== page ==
Off the Wire:
|Pursuing Pumpkins: Shop early for jack-o'-lanterns, UD extension expert cautions
NEWARK, DE.--Looking for the perfect pumpkin? Dreaming about the rich, earthy smell of a freshly baked pumpkin pie?
Don't wait until the last minute to shop for pumpkins this year, a University of Delaware expert cautions: The supply is down this fall.
"First, the drought reduced the yield," says Ed Kee, a UD Cooperative Extension specialist for vegetables. "Then, the wet conditions at the end of August made matters worse because lots of moisture favors the development of fungal diseases."
Kee estimates a 20 percent reduction in the pumpkin yield for Delaware, and probably also for Maryland, which may result in higher prices throughout the area.
Even so, those pursuing pumpkins don't need to panic. "There are still lots of pumpkins around," Kee says. In the four-state region including Delaware, Maryland, Pennsylvania and New Jersey, nearly 30,000 acres are planted with pumpkins each year, he explains. Most of those vegetables are used as Halloween decorations.
With 2,000 to 4,000 pumpkins produced per acre, depending on size, "That's a heap of harvest!" Kee notes. Despite the reduced yield, the region still offers some 70 million pumpkins, just waiting to be carved.
UD nutrition expert Marianne Carter recommends eating a little pumpkin this Halloween, too.
"Pumpkins are an excellent source of beta-carotene, an antioxidant linked to cancer prevention, as well as potassium," says Carter, a registered dietitian who serves as assistant director of nutrition and dietetics at the UD Wellness Center. "They're also low in calories and sodium, and contain no fat and cholesterol."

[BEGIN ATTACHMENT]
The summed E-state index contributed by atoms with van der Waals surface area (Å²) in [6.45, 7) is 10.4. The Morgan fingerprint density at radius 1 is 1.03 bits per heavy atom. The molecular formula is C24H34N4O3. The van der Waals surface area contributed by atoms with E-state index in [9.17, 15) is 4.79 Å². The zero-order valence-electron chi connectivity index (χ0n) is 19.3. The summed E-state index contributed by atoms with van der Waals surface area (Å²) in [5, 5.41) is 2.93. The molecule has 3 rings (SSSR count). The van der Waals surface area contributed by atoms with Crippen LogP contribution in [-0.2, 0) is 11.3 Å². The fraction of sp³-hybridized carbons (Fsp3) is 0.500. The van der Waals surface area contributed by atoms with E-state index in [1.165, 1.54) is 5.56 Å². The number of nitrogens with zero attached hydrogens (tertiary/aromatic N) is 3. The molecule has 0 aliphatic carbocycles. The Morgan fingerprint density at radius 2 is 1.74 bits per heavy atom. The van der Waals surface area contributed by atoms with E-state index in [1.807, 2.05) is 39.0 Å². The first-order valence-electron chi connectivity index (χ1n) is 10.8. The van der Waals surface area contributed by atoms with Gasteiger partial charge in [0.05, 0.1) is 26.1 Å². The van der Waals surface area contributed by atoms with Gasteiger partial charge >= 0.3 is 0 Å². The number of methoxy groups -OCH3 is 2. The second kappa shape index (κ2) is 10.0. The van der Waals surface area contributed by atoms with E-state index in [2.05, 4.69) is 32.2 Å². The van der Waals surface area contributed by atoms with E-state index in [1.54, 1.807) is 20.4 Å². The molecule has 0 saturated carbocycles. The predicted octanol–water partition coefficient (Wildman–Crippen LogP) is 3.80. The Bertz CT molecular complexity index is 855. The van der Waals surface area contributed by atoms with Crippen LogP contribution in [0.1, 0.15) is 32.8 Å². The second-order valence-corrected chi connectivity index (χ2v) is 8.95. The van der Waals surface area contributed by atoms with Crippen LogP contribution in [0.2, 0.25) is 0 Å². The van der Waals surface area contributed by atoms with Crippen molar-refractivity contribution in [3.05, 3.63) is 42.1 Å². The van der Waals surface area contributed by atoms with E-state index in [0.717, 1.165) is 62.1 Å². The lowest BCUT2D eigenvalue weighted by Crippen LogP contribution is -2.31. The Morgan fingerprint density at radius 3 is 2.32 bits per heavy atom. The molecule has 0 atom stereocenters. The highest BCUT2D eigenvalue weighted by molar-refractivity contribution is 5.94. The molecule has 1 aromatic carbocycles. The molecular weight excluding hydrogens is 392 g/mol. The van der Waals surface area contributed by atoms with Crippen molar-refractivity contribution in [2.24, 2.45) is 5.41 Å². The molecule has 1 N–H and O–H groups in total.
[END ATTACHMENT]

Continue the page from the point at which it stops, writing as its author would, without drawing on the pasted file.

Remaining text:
Carter suggests eating pumpkin in soups and casseroles, or as filling for pies, pumpkin bread and muffins. "Pumpkins also make excellent purees," she says. "Simply run cooked pumpkin through a blender and add a little butter, onions, salt and pepper!"
The following recipe "makes delicious muffins," Carter says, "and it will your house with a wonderful smell while baking."
1 cup raisins
Soak the raisins in water while measuring other ingredients. Mix the pumpkin, sugar, eggs and spices. Add oil, mix well, and add flour and baking powder, along with half of the water-raisin mixture. Mix well and add the remaining raisins and water. Mix until smooth and drop into a well-greased muffin or cupcake pan. Bake at 400-425 degrees Fahrenheit, until tops spring back when pressed-about 15 minutes. Makes about 1 dozen large muffins, or a large loaf of pumpkin bread.
Pat McAdams, (302) 831-1356, firstname.lastname@example.org; or